This is not one of them. As noted, a neutral benefit program in which public funds flow to religious organizations through the independent choices of private benefit recipients does not offend the Establishment Clause. See Zelman, 536 U. S., at 652–653. Maine’s decision to continue excluding religious schools from its tuition assistance program after Zelman thus promotes stricter separation of church and state than the Federal Constitution requires. See also post, at 4 (Breyer, J., dissenting) (States may choose “not to fund certain religious activity . . . even when the Establishment Clause does not itself prohibit the State from funding that activity”); post, at 1 (Sotomayor, J., dissenting) (same point).

But as we explained in both Trinity Lutheran and Espinoza, such an “interest in separating church and state ‘more fiercely’ than the Federal Constitution . . . ‘cannot qualify as compelling’ in the face of the infringement of free exercise.” Espinoza, 591 U. S., at ___ (slip op., at 18) (quoting Trinity Lutheran, 582 U. S., at ___ (slip op., at 14)); see also Widmar v. Vincent, 454 U.S. 263, 276 (1981) (“[T]he state interest . . . in achieving greater separation of church and State than is already ensured under the Establishment Clause . . . is limited by the Free Exercise Clause.”). Justice Breyer stresses the importance of “government neutrality” when it comes to religious matters, post, at 13, but there is nothing neutral about Maine’s program. The State pays tuition for certain students at private schools—so long as the schools are not religious. That is discrimination against religion. A State’s antiestablishment interest does not justify enactments that exclude some members of the community from an otherwise generally available public benefit because of their religious exercise.[1]*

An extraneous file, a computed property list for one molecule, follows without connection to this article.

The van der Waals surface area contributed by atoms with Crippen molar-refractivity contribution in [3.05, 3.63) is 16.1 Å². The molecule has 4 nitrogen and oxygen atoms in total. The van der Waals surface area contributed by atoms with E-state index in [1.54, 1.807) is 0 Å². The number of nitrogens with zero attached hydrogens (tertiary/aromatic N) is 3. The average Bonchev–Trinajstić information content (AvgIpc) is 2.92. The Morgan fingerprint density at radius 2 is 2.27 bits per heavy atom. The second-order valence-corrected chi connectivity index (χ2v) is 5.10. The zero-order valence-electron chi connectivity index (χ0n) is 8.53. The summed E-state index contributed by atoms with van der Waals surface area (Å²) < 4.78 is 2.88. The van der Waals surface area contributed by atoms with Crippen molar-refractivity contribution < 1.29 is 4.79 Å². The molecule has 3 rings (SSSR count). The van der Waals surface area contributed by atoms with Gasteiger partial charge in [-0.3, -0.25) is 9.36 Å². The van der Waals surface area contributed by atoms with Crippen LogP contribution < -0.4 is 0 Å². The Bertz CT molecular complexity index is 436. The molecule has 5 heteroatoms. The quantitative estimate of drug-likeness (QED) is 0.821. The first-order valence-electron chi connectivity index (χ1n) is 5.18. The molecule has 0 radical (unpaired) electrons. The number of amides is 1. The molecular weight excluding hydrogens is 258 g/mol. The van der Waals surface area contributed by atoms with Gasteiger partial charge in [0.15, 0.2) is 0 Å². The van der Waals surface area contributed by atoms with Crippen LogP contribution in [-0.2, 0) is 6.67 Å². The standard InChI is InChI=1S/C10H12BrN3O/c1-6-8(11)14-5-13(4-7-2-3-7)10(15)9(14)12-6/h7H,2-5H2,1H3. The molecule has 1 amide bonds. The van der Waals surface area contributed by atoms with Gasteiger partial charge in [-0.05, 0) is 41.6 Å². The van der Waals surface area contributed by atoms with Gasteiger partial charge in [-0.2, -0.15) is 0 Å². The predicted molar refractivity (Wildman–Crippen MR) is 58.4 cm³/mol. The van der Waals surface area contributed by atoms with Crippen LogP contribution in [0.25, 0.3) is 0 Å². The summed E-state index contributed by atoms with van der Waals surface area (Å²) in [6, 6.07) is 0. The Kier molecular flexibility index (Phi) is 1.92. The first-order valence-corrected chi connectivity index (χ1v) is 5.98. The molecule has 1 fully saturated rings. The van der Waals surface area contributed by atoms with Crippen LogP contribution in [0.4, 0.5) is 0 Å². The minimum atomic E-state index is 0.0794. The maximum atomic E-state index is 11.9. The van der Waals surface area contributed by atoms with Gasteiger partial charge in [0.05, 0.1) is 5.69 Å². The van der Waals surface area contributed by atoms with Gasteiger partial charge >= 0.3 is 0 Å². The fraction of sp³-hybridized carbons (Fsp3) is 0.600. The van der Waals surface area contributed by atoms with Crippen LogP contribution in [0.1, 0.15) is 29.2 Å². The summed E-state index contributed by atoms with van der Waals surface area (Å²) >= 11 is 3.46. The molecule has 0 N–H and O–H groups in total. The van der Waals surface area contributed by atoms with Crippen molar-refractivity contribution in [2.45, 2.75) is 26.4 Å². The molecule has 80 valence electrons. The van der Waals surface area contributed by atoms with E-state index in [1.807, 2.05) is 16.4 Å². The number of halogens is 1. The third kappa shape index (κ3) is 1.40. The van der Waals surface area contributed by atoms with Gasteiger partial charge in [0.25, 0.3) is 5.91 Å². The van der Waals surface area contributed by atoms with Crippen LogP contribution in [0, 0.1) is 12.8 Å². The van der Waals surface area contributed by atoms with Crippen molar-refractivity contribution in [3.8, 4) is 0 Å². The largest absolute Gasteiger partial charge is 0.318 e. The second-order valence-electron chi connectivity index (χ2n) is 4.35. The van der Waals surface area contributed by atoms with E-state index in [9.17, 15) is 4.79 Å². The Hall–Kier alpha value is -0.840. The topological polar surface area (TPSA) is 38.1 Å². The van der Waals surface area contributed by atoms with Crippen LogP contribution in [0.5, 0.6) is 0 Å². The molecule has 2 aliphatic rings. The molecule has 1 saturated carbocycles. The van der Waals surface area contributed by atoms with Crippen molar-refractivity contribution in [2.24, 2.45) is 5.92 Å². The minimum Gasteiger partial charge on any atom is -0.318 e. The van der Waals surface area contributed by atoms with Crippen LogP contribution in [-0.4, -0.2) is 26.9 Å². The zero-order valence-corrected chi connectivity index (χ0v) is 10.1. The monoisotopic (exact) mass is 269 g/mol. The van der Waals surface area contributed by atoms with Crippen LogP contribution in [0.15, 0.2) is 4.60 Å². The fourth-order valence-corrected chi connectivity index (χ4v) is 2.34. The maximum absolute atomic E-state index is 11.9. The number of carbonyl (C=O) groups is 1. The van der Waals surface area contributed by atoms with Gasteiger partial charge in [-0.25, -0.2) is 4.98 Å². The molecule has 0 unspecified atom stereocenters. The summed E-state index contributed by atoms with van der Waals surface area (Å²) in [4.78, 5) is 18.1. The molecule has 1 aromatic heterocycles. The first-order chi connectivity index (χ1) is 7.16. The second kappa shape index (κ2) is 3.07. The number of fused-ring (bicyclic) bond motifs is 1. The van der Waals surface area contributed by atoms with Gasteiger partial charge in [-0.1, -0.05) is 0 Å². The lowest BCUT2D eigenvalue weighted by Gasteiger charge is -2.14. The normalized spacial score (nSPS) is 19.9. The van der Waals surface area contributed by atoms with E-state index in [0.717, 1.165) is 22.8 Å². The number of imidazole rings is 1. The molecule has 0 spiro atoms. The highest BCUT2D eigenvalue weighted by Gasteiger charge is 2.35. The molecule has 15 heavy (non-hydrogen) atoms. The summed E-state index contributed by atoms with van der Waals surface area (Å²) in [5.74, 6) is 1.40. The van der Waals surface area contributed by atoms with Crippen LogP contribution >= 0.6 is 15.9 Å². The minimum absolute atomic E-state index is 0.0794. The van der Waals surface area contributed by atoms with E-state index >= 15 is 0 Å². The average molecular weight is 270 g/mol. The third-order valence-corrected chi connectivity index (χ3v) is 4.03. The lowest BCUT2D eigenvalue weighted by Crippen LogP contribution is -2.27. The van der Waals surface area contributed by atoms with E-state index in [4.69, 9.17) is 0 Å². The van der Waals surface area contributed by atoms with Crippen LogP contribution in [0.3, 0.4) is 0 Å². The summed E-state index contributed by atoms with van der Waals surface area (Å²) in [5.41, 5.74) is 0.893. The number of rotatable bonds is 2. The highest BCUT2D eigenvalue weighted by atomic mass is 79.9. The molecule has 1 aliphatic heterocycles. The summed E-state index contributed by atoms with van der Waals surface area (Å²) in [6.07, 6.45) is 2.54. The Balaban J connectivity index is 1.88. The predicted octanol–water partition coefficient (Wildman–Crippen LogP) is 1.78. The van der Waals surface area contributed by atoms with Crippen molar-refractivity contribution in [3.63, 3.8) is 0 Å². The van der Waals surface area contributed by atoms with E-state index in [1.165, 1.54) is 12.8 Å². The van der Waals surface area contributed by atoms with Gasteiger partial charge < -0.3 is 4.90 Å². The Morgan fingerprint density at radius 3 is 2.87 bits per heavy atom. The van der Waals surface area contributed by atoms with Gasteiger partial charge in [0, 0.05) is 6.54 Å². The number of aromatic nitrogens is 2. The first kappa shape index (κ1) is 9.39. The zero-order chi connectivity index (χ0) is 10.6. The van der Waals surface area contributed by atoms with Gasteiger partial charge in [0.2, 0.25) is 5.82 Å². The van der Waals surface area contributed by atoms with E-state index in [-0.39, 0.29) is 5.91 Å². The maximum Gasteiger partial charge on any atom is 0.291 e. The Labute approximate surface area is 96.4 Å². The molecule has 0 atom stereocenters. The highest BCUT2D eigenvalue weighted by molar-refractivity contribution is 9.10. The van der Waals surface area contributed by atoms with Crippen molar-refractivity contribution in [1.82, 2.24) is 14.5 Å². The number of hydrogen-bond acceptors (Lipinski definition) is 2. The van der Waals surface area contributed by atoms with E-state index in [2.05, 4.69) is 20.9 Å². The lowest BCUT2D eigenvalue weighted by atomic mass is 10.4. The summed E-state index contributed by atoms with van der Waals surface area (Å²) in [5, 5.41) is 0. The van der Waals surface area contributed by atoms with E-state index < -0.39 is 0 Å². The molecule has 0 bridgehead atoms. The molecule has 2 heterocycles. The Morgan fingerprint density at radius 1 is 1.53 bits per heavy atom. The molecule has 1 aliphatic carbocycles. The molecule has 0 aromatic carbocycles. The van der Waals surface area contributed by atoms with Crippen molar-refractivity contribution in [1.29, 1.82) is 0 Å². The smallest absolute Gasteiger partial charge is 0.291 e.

III

The First Circuit attempted to distinguish our precedent by recharacterizing the nature of Maine’s tuition assistance program in two ways, both of which Maine echoes before this Court. First, the panel defined the benefit at issue as the “rough equivalent of [a Maine] public school education,” an education that cannot include sectarian instruction. 979 F. 3d, at 44; see also Brief for Respondent 22. Second, the panel defined the nature of the exclusion as one based not on a school’s religious “status,” as in Trinity Lutheran and Espinoza, but on religious “uses” of public funds. 979 F. 3d, at 38–40; see also Brief for Respondent 35. Neither of these formal distinctions suffices to distinguish this case from Trinity Lutheran or Espinoza, or to affect the application of the free exercise principles outlined above.

A

The First Circuit held that the “nonsectarian” requirement was constitutional because the benefit was properly viewed not as tuition assistance payments to be used at approved private schools, but instead as funding for the “rough equivalent of the public school education that Maine may permissibly require to be secular.” 979 F. 3d, at 44. As Maine puts it, “[t]he public benefit Maine is offering is a free public education.” Brief for Respondent 1–2.